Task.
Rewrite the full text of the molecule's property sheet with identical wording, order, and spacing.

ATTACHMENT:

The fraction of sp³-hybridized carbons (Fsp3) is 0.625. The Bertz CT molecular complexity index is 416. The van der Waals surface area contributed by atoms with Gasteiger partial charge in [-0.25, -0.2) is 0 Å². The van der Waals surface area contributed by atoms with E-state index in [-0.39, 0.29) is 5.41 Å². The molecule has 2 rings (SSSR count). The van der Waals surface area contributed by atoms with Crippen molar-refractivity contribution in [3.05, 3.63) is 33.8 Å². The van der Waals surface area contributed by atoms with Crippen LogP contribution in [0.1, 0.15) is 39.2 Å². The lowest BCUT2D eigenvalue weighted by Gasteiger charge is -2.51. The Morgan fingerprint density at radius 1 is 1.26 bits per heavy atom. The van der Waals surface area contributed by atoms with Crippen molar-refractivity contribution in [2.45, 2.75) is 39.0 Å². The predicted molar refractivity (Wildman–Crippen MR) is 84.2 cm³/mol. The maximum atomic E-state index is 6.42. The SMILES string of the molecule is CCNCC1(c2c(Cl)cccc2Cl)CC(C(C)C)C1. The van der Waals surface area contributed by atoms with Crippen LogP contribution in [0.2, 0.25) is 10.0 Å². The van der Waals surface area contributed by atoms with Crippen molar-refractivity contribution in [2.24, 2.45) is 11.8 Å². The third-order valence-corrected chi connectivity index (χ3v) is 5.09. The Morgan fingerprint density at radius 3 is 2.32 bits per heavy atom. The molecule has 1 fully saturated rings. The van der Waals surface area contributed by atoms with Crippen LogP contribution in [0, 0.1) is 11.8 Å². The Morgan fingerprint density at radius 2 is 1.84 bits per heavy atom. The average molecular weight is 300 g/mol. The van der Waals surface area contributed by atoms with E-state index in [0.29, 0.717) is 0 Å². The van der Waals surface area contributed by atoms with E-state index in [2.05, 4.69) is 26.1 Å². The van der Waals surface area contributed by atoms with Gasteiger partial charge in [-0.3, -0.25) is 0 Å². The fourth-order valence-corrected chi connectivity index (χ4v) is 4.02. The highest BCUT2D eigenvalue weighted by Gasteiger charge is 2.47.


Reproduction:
The fraction of sp³-hybridized carbons (Fsp3) is 0.625. The Bertz CT molecular complexity index is 416. The van der Waals surface area contributed by atoms with Gasteiger partial charge in [-0.25, -0.2) is 0 Å². The van der Waals surface area contributed by atoms with E-state index in [-0.39, 0.29) is 5.41 Å². The molecule has 2 rings (SSSR count). The van der Waals surface area contributed by atoms with Crippen molar-refractivity contribution in [3.05, 3.63) is 33.8 Å². The van der Waals surface area contributed by atoms with Crippen LogP contribution in [0.1, 0.15) is 39.2 Å². The lowest BCUT2D eigenvalue weighted by Gasteiger charge is -2.51. The Morgan fingerprint density at radius 1 is 1.26 bits per heavy atom. The van der Waals surface area contributed by atoms with Crippen molar-refractivity contribution in [2.45, 2.75) is 39.0 Å². The predicted molar refractivity (Wildman–Crippen MR) is 84.2 cm³/mol. The maximum atomic E-state index is 6.42. The SMILES string of the molecule is CCNCC1(c2c(Cl)cccc2Cl)CC(C(C)C)C1. The van der Waals surface area contributed by atoms with Crippen LogP contribution in [0.2, 0.25) is 10.0 Å². The van der Waals surface area contributed by atoms with Crippen molar-refractivity contribution in [2.24, 2.45) is 11.8 Å². The third-order valence-corrected chi connectivity index (χ3v) is 5.09. The Morgan fingerprint density at radius 3 is 2.32 bits per heavy atom. The molecule has 1 fully saturated rings. The van der Waals surface area contributed by atoms with Crippen LogP contribution in [0, 0.1) is 11.8 Å². The Morgan fingerprint density at radius 2 is 1.84 bits per heavy atom. The average molecular weight is 300 g/mol. The van der Waals surface area contributed by atoms with E-state index in [0.29, 0.717) is 0 Å². The van der Waals surface area contributed by atoms with E-state index in [2.05, 4.69) is 26.1 Å². The van der Waals surface area contributed by atoms with Gasteiger partial charge in [-0.3, -0.25) is 0 Å². The fourth-order valence-corrected chi connectivity index (χ4v) is 4.02. The highest BCUT2D eigenvalue weighted by Gasteiger charge is 2.47.